marriage be legalized, the students were often just a click away from
finding the next progressive policy to support.
Nathan Webster, a second-year electrical engineering major at Ohio
State, learned about the Democratic Socialists of America through
protests in his hometown, Painesville, Ohio, aimed at abolishing
Immigration and Customs Enforcement.
“I come from a largely Latino town — some of my friends lost their
parents to Border Patrol,” Mr. Webster said.
“Near the end of high school, I realized what politics were and
where I fall on the political spectrum,” he added. “Originally I
told myself, ‘O.K., I’m a Democrat,’ because I didn’t know any
better. I didn’t know that there was something that could be more
For Ricky Vehar, an environmental engineering major, coming out as
gay and then coming out as trans moved her closer to the Young
Democratic Socialists of America.
“From my background, you wouldn’t really expect me to become super
left. I grew up in a middle-class family, in a good suburb,” she
said, adding that watching “the discrimination that those
communities face not just because they’re gay or trans, but because
the system incentivizes discrimination against them, moved me toward
James Fisher, a second-year student and a co-chair of the O.S.U.
chapter, joined the group for similar reasons: they support giving
trans teenagers and adults better access to health care through
Medicare for All.
“Medicare for All can benefit the trans community in their ability
to get good health care, and that’s something that a lot of trans
people struggle with,” Mx. Fisher said. “It’s embedded in the
language of Medicare for All, that there’s no exclusionary measures
James Fisher, a sophomore and co-chair of the Y.D.S.A. chapter, on
Ohio State’s campus in Columbus.CreditAndrew Spear for The New York
Others joined the Y.D.S.A. because they saw the benefits of
nationalized health care firsthand. During a yearlong program in
England, Johnny Amundson got very sick and was hospitalized for a
month. His program enrolled him in the National Health Service, and he
ended up paying just $200 in medical fees, he said.
“I saw that there’s a difference between being able to have
insurance, which my family has, and being able to have health care,”
Mr. Amundson said. He is now a fourth-year journalism and Russian
double major at Ohio State, and he was one of the first members of the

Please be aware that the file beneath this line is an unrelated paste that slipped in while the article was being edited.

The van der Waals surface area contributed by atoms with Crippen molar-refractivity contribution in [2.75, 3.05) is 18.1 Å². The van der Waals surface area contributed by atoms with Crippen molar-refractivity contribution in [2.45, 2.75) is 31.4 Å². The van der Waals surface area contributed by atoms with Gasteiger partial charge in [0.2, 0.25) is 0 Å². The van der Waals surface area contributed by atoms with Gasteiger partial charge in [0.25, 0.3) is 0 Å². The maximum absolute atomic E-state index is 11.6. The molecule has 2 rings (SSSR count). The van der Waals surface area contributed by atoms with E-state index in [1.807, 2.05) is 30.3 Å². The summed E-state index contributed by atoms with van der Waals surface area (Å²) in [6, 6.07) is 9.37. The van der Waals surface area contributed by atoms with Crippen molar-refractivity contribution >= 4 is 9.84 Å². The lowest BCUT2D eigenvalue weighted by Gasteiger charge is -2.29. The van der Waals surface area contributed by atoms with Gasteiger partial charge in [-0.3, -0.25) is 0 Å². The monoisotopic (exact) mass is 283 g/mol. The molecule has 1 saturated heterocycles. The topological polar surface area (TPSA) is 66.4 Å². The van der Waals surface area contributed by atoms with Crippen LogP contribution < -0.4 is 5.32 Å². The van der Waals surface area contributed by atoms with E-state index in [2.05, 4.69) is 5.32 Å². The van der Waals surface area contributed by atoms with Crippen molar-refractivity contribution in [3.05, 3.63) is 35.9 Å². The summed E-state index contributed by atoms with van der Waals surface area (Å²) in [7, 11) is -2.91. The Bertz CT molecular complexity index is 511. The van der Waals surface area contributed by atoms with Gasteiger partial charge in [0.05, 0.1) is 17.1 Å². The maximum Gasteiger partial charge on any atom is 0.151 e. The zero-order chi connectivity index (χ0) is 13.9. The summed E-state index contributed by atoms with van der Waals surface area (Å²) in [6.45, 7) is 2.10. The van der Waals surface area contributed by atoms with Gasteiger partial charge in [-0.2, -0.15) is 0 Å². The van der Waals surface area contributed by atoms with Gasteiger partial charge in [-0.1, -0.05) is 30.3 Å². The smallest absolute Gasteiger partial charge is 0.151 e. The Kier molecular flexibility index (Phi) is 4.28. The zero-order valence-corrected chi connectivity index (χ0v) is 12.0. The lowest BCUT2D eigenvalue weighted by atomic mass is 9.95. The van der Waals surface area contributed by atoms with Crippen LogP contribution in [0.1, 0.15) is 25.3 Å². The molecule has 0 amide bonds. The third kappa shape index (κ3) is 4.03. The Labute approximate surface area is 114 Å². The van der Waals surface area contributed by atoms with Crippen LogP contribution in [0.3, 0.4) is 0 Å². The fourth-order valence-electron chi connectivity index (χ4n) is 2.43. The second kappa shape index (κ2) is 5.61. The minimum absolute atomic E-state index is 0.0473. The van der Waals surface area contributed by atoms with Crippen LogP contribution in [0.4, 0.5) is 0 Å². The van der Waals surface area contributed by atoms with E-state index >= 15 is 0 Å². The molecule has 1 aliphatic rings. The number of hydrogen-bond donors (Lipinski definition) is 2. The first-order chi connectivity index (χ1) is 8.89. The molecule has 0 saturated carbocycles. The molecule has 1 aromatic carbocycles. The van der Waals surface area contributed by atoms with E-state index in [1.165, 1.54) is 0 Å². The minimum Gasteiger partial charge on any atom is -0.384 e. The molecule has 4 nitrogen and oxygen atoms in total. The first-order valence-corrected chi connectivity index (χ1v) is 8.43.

university’s Young Democratic Socialists of America chapter.
Nikki Velamakanni, a political science major, joined Y.D.S.A. when
she realized that she didn’t want to join the College Democrats
chapter on campus because of the stigma around it.
“It’s known to be more centrist, it’s known to be more
compromise-y,” Ms. Velamakanni said. “Whereas the left is more,
‘We stand for this and we’re going to fight for it.’”
Dr. Deckman attributes the rise of the Y.D.S.A. to the changing
perceptions that younger voters and soon-to-be voters have about
government and democratic socialism, and the idea that younger people
tend to be more liberal with each passing generation.
“They’re more willing to have a bigger role for government to play
in our lives,” she said. “This younger generation is growing up
seeing what deregulation is doing to the Earth, is doing to their
ability to afford college, among other things. I think that’s why
they’re finding democratic socialist ideas appealing.”
Some of their parents were introduced to socialism during the Cold
War, giving the word an entirely different meaning.
“Older Americans who lived during the Cold War, they link socialism
strongly to communism. So there’s this idea that if we raise
socialism, our freedoms, especially religion, are going to be
compromised,” Dr. Deckman said. “And I don’t think that sort of
baggage matters to younger Americans.”
Evan Schmidt, a sophomore, became familiar with democratic socialism
as he grew up in Vermont.CreditAndrew Spear for The New York Times
For Evan Schmidt, a second-year economics major, “socialism is a
word only. It doesn’t necessarily have a direct correlation to any
sort of regime or empire, which allows for that reconstruction around
He grew up in Manchester, Vt., where the idea of democratic socialism
was less taboo thanks to Mr. Sanders. When he moved away, out of what
he describes as a “sheltered neighborhood,” he had his first
experiences with people who grew up with less than he did.
It ignited his passion for democratizing the workplace and helping
others to achieve the same class mobility his family enjoyed. He
joined the Young Democratic Socialists of America, he said, because he
thinks “it’s what the Democratic Party should be.”